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What Is Sexual Addiction?

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1 What Is Sexual Addiction? on Tue Nov 27, 2012 3:56 pm

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What Is Sexual Addiction?

By Michael Herkov, Ph.D

Sexual addiction is best described as a progressive intimacy disorder
characterized by compulsive sexual thoughts and acts. Like all
addictions, its negative impact on the addict and on family members
increases as the disorder progresses. Over time, the addict usually has
to intensify the addictive behavior to achieve the same results.


For some sex addicts, behavior does not progress beyond compulsive
masturbation or the extensive use of pornography or phone or computer
sex services. For others, addiction can involve illegal activities such
as exhibitionism, voyeurism, obscene phone calls, child molestation or
rape.

Sex addicts do not necessarily become sex offenders. Moreover, not
all sex offenders are sex addicts. Roughly 55 percent of convicted sex
offenders can be considered sex addicts.

About 71 percent of child molesters are sex addicts. For many, their
problems are so severe that imprisonment is the only way to ensure
society’s safety against them.

Society has accepted that sex offenders act not for sexual
gratification, but rather out of a disturbed need for power, dominance,
control or revenge, or a perverted expression of anger. More recently,
however, an awareness of brain changes and brain reward associated with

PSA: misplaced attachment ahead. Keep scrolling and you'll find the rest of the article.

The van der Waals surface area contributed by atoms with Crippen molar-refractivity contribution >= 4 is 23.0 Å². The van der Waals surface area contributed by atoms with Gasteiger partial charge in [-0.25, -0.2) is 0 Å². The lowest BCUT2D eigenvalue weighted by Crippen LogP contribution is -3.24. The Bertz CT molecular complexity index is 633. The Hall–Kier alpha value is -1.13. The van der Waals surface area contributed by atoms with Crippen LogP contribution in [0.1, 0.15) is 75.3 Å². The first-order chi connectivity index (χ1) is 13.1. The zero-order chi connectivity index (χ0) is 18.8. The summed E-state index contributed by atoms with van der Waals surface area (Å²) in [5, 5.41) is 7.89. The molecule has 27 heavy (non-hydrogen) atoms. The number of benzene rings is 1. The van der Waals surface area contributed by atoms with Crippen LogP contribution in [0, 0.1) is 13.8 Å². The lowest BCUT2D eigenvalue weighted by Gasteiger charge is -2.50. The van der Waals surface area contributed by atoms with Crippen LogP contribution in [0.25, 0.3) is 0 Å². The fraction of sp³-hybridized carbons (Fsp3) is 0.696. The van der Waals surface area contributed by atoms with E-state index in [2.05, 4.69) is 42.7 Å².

sexual behavior has led us to understand that there are also powerful
sexual drives that motivate sex offenses.

The National Council on Sexual Addiction and Compulsivity has defined
sexual addiction as “engaging in persistent and escalating patterns of
sexual behavior acted out despite increasing negative consequences to
self and others.” In other words, a sex addict will continue to engage
in certain sexual behaviors despite facing potential health risks,
financial problems, shattered relationships or even arrest.

The Diagnostic and Statistical Manual of Psychiatric Disorders,
Volume Four describes sex addiction, under the category “Sexual
Disorders Not Otherwise Specified,” as “distress about a pattern of
repeated sexual relationships involving a succession of lovers who are
experienced by the individual only as things to be used.” According to
the manual, sex addiction also involves “compulsive searching for
multiple partners, compulsive fixation on an unattainable partner,
compulsive masturbation, compulsive love relationships and compulsive
sexuality in a relationship.”

Increasing sexual provocation in our society has spawned an increase
in the number of individuals engaging in a variety of unusual or illicit
sexual practices, such as phone sex, the use of escort services and
computer pornography. More of these individuals and their partners are
seeking help.

The same compulsive behavior that characterizes other addictions also
is typical of sex addiction. But these other addictions, including
drug, alcohol and gambling dependency, involve substances or activities
with no necessary relationship to our survival. For example, we can live
normal and happy lives without ever gambling, taking illicit drugs or
drinking alcohol. Even the most genetically vulnerable person will
function well without ever being exposed to, or provoked by, these
addictive activities.

Sexual activity is different. Like eating, having sex is necessary
for human survival. Although some people are celibate — some not by
choice, while others choose celibacy for cultural or religious reasons —
healthy humans have a strong desire for sex. In fact, lack of interest
or low interest in sex can indicate a medical problem or psychiatric
illness.

Explore More About Sexual Addiction


Mark S. Gold, M.D., and Drew W. Edwards, M.S. contributed to this article.

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